Why isn’t ELCA expressing concern about these human rights violations, which amount to torture?
How can ELCA use this opportunity to seek dialogue on human right and alternatives in the mental health system?
[your name & contact]
[Please copy your e-mail to firstname.lastname@example.org; selected e-mails will be published on the web and/or mailed to Ray.]
The MindFreedom Board of Directors includes several individuals who have personally experienced the unimaginable horror of an involuntary electroshock.
The board endorses this public statement to ELCA, and asked me to quote from the famous letter written by Rev. Martin Luther King, Jr. in the Birmingham Jail on 16 April 1963.
Forty-five years ago, Rev. King was responding to church leaders who discouraged his own activist campaign:
“…I felt we would be supported by the white church. I felt that the white ministers, priests and rabbis of the South would be among our strongest allies. Instead, some have been outright opponents, refusing to understand the freedom movement and misrepresenting its leaders; and too many others have been more cautious than courageous and have remained silent behind the anesthetizing security of stained- glass windows…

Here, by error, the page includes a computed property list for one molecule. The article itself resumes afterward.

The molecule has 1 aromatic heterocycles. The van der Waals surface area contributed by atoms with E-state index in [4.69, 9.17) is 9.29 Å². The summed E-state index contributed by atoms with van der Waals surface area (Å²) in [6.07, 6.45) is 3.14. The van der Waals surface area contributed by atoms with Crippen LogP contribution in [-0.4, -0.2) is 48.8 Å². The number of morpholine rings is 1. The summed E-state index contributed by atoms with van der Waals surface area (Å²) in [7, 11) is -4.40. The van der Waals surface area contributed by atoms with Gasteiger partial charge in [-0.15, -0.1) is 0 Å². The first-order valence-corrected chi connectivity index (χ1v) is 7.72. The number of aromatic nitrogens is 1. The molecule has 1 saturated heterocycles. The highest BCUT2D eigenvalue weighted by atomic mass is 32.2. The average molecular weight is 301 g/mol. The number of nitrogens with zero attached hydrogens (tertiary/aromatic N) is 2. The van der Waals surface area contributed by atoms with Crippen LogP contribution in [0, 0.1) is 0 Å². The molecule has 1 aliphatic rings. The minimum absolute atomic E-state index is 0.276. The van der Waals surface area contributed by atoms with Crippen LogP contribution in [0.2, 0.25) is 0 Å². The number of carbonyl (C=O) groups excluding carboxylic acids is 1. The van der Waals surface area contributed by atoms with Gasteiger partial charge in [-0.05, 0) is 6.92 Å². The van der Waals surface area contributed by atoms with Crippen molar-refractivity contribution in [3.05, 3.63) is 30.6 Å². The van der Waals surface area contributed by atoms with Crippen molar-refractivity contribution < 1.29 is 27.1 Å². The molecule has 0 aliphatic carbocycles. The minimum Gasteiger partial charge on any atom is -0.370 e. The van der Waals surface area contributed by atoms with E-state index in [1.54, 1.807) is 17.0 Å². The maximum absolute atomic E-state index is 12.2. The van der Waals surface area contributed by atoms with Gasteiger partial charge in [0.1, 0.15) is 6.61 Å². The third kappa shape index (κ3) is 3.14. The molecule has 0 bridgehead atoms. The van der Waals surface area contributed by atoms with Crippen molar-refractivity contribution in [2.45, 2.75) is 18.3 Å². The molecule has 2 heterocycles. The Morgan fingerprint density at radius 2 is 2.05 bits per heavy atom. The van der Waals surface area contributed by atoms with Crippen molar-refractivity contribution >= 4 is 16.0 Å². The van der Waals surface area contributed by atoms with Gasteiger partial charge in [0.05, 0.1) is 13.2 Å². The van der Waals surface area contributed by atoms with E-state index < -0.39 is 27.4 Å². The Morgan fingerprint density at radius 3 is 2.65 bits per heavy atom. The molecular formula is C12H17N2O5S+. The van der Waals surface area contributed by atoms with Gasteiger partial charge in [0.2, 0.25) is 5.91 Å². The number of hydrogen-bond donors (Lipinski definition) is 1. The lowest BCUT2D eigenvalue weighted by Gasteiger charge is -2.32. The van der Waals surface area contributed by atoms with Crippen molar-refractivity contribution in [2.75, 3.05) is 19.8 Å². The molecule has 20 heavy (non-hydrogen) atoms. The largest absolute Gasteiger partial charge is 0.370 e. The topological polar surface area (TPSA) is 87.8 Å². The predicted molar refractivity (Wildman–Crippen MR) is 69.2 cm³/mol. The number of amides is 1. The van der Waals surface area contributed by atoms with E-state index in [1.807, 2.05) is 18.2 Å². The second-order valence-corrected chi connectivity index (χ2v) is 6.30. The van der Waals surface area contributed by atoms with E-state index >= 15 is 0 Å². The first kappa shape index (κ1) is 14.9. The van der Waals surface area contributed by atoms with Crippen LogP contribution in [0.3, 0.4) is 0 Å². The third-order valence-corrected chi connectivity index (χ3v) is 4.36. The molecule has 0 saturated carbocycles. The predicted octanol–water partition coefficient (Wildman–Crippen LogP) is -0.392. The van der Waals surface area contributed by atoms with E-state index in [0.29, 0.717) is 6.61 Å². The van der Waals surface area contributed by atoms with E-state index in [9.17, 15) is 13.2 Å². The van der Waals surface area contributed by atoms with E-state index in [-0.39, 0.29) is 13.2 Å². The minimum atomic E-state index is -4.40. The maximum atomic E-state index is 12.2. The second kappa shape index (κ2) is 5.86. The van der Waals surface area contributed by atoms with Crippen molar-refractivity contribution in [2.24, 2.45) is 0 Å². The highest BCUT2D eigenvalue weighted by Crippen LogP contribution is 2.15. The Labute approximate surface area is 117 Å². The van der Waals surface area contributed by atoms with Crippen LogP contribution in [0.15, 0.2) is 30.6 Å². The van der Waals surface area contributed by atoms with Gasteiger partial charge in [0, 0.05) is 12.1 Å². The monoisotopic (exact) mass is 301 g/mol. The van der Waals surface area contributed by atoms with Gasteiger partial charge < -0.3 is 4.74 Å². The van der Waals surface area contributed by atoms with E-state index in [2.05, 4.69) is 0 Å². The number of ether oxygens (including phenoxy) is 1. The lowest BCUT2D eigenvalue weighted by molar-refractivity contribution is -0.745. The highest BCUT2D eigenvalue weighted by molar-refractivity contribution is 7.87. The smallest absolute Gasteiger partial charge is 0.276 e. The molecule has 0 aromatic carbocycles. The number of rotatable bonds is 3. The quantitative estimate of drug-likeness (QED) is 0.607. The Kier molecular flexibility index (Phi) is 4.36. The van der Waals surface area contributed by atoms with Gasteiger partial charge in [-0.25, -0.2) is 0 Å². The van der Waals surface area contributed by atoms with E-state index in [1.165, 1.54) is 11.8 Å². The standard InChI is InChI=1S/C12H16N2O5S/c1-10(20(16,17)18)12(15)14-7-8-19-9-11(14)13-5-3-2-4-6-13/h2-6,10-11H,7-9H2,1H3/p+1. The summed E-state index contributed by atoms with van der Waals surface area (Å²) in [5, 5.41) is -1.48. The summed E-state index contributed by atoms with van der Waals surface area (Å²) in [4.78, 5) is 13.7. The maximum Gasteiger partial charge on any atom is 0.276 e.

“So often the contemporary church is a weak, ineffectual voice with an uncertain sound. So often it is an archdefender of the status quo. Far from being disturbed by the presence of the church, the power structure of the average community is consoled by the church’s silent and often even vocal sanction of things as they are.”